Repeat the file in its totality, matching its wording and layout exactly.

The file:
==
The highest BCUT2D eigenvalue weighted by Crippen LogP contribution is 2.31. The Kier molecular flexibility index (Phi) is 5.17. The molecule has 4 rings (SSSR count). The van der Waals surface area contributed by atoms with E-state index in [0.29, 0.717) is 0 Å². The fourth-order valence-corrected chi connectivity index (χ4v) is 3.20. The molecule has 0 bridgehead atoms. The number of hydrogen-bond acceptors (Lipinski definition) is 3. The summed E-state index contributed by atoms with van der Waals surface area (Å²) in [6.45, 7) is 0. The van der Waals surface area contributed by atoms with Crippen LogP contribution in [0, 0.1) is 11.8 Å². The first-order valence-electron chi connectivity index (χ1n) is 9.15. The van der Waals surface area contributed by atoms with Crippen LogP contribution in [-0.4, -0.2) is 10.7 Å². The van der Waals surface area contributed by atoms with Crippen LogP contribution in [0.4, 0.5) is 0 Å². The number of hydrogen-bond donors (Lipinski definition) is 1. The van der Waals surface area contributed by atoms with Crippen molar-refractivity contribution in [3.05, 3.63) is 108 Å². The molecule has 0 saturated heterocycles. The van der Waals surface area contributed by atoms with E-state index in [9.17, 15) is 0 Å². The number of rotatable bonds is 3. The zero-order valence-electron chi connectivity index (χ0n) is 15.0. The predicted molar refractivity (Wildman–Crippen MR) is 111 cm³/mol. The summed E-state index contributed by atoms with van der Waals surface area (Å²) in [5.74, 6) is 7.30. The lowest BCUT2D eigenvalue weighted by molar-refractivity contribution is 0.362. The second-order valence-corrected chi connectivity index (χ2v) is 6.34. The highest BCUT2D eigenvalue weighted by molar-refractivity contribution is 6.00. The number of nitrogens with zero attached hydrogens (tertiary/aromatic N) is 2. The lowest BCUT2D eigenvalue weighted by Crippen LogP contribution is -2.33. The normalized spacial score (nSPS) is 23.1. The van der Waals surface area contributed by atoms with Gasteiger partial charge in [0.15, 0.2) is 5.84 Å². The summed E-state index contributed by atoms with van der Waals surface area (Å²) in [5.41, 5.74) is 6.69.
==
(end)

The highest BCUT2D eigenvalue weighted by Crippen LogP contribution is 2.31. The Kier molecular flexibility index (Phi) is 5.17. The molecule has 4 rings (SSSR count). The van der Waals surface area contributed by atoms with E-state index in [0.29, 0.717) is 0 Å². The fourth-order valence-corrected chi connectivity index (χ4v) is 3.20. The molecule has 0 bridgehead atoms. The number of hydrogen-bond acceptors (Lipinski definition) is 3. The summed E-state index contributed by atoms with van der Waals surface area (Å²) in [6.45, 7) is 0. The van der Waals surface area contributed by atoms with Crippen LogP contribution in [0, 0.1) is 11.8 Å². The first-order valence-electron chi connectivity index (χ1n) is 9.15. The van der Waals surface area contributed by atoms with Crippen LogP contribution in [-0.4, -0.2) is 10.7 Å². The van der Waals surface area contributed by atoms with Crippen LogP contribution in [0.4, 0.5) is 0 Å². The number of hydrogen-bond donors (Lipinski definition) is 1. The van der Waals surface area contributed by atoms with Crippen molar-refractivity contribution in [3.05, 3.63) is 108 Å². The molecule has 0 saturated heterocycles. The van der Waals surface area contributed by atoms with E-state index in [9.17, 15) is 0 Å². The number of rotatable bonds is 3. The zero-order valence-electron chi connectivity index (χ0n) is 15.0. The predicted molar refractivity (Wildman–Crippen MR) is 111 cm³/mol. The summed E-state index contributed by atoms with van der Waals surface area (Å²) in [5.74, 6) is 7.30. The lowest BCUT2D eigenvalue weighted by molar-refractivity contribution is 0.362. The second-order valence-corrected chi connectivity index (χ2v) is 6.34. The highest BCUT2D eigenvalue weighted by molar-refractivity contribution is 6.00. The number of nitrogens with zero attached hydrogens (tertiary/aromatic N) is 2. The lowest BCUT2D eigenvalue weighted by Crippen LogP contribution is -2.33. The normalized spacial score (nSPS) is 23.1. The van der Waals surface area contributed by atoms with Gasteiger partial charge in [0.15, 0.2) is 5.84 Å². The summed E-state index contributed by atoms with van der Waals surface area (Å²) in [5.41, 5.74) is 6.69.